Editorial Introduction: Religion and World Order
Abstract:Less than two years after The Economist's 'fin de millénnaire' publication of God's obituary, the events of September 11, 2001 catapulted discussions of religion back into the public sphere. There they have remained firmly planted, challenging long-held Western assumptions about religious decline in the face of modernity and calling for new debates about what role religion should and is likely to play in the new century. The question of whether it will play a role—a reasonable enquiry barely a decade before—no longer seems moot; dynamics between and within religious groups, as well as between religious groups and secularists, are clearly helping to shape the political and cultural landscape internationally. Far from being confined, as one sociologist predicted in 1968, to 'small enclaves and pockets,' religiosity is set to rise (according to data on religious affiliation), with as many as four in five people around the world expected to indentify themselves with Christianity, Islam, Buddhism, or Hinduism by 2050. In the words of American commentator David Brooks, 'We are living through one of the great periods of scientific progress and the creation of wealth. At the same time, we are in the midst of a religious boom.' ...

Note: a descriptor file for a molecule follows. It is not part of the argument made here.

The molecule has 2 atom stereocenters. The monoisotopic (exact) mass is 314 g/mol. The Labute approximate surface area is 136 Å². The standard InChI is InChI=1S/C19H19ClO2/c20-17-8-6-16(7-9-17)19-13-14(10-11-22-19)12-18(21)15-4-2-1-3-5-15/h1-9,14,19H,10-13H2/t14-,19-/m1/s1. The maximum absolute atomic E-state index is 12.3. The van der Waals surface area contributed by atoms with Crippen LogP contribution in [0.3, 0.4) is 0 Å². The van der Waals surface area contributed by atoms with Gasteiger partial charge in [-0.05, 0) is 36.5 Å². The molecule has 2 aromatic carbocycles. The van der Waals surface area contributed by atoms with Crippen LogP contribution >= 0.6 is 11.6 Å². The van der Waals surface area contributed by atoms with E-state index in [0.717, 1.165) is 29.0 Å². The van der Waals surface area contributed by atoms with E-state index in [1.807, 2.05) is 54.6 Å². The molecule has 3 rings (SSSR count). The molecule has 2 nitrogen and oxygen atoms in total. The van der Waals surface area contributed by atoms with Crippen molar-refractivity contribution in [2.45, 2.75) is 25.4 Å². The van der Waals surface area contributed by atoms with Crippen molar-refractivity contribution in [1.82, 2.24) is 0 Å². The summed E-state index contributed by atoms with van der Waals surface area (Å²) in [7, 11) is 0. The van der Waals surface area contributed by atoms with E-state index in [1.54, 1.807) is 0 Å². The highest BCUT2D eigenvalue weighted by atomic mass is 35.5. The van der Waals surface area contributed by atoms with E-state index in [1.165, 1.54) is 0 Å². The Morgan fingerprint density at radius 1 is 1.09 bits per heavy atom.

Document Type: Editorial
Publication date: January 1, 2008
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- The St Antony's International Review (STAIR) is the only peer-reviewed journal of international affairs at the University of Oxford. Set up by graduate students of St Antony's College in 2005, the Review has carved out a distinctive niche as a cross-disciplinary outlet for research on the most pressing contemporary global issues, providing a forum in which emerging scholars can publish their work alongside established academics and policymakers. Past contributors include Robert O. Keohane, James N. Rosenau, and Alfred Stepan.
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